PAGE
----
The Logic of Scientific Discovery

By Karl R. Popper | Go to book overview

CHAPTER IV
FALSIFIABILITY

THE question whether there is such a thing as a falsifiable singular statement (or a 'basic statement') will be examined later. Here I shall assume a positive answer to this question; and I shall examine how far my criterion of demarcation is applicable to theoretical systems-- if it is applicable at all. A critical discussion of a position usually called 'conventionalism' will raise first some problems of method, to be met by taking certain methodological decisions. Next I shall try to characterize the logical properties of those systems of theories which are fasifiable--falsifiable, that is, if our methodological decisions are adopted.


19. Some Conventionalist Objections.

Objections are bound to be raised against my proposal to adopt falsifiability as our criterion for deciding whether or not a theoretical system belongs to empirical science. They will be raised, for example, by those who are influenced by the school of thought known as 'conventionalism'.1 Some of these objections have already been touched upon in sections 6, 11, and 17; they will now be considered a little more closely.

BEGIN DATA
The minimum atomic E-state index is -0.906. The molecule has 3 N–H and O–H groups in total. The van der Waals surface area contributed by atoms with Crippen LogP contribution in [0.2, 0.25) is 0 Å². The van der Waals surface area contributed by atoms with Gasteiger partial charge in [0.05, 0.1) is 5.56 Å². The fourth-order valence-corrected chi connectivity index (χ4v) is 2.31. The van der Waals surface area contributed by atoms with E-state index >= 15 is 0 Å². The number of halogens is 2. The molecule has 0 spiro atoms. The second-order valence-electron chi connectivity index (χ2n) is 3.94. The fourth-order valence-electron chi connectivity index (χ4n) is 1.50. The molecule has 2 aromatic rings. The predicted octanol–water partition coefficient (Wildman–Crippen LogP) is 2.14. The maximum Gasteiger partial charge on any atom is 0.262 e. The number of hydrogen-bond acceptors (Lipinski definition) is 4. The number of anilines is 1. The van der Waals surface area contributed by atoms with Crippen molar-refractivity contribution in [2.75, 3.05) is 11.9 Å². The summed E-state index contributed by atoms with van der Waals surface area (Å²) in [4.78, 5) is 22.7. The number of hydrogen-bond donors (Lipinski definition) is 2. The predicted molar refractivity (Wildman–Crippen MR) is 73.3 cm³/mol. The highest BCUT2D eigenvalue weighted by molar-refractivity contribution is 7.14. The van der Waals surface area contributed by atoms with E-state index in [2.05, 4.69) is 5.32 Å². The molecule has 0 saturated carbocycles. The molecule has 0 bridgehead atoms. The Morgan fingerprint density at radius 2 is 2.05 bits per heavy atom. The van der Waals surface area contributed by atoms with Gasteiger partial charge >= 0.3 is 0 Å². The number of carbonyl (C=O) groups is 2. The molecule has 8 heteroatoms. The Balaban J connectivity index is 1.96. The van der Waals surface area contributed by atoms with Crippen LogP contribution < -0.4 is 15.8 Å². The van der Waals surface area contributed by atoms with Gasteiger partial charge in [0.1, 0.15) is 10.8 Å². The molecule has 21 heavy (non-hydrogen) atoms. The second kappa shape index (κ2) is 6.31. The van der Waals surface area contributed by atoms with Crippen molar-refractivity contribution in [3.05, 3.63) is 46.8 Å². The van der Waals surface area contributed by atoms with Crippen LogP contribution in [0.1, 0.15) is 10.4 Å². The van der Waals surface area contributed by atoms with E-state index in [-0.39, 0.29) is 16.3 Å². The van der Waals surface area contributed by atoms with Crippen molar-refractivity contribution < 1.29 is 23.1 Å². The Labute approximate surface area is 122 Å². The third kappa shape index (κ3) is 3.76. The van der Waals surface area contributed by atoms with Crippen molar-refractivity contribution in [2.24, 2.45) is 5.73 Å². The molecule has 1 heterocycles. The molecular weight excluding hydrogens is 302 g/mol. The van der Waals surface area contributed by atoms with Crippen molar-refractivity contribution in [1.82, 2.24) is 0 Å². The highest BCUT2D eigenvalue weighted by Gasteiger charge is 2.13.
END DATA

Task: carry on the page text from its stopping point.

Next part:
____________________
1
The chief representatives of the school are Poincaré and Duhem (cf. La theorie physique, son objet et sa structure, 1906; English translation by P. P. Wiener: The Aim and Structure of Physical Theory, Princeton, 1954). A recent adherent is H. Dingier (among his numerous works may be mentioned; Das Experiment, and Der Zusammenbruch der Wissenschaft und das Primat der Philosophie, 1926). *The German Hugo Dingler should not be confused with the Englishman Herbert Dingle. The chief representative of Conventionalism in the English-speaking world is Eddington. It may be mentioned here that Dubem denies (Engl. transl. p. 300) the possibility of crucial experiments, because he thinks of them as verifications, while I assert the possibility of crucial falsifying experiments. Cf. also my paper "'Three Views Concerning Human Knowledge'". in Contemporary British Philosophy, iii, 1956, and in my Conjectures and Refutations, 1959.

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